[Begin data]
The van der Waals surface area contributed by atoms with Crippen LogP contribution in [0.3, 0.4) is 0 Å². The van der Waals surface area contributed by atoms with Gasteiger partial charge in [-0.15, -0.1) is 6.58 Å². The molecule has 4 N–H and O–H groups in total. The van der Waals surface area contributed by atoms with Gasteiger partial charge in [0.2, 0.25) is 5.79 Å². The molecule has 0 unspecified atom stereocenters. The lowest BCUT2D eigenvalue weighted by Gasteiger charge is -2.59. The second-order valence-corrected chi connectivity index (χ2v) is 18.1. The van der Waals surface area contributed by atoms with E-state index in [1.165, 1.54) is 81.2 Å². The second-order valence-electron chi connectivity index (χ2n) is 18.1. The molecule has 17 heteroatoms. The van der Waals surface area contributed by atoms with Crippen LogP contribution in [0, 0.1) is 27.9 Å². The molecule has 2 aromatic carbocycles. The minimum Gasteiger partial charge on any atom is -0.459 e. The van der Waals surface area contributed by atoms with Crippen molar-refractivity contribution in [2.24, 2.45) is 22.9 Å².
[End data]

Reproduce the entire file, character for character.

The van der Waals surface area contributed by atoms with Crippen LogP contribution in [0.3, 0.4) is 0 Å². The van der Waals surface area contributed by atoms with Gasteiger partial charge in [-0.15, -0.1) is 6.58 Å². The molecule has 4 N–H and O–H groups in total. The van der Waals surface area contributed by atoms with Gasteiger partial charge in [0.2, 0.25) is 5.79 Å². The molecule has 0 unspecified atom stereocenters. The lowest BCUT2D eigenvalue weighted by Gasteiger charge is -2.59. The second-order valence-corrected chi connectivity index (χ2v) is 18.1. The van der Waals surface area contributed by atoms with E-state index in [1.165, 1.54) is 81.2 Å². The second-order valence-electron chi connectivity index (χ2n) is 18.1. The molecule has 17 heteroatoms. The van der Waals surface area contributed by atoms with Crippen LogP contribution in [0, 0.1) is 27.9 Å². The molecule has 2 aromatic carbocycles. The minimum Gasteiger partial charge on any atom is -0.459 e. The van der Waals surface area contributed by atoms with Crippen molar-refractivity contribution in [2.24, 2.45) is 22.9 Å².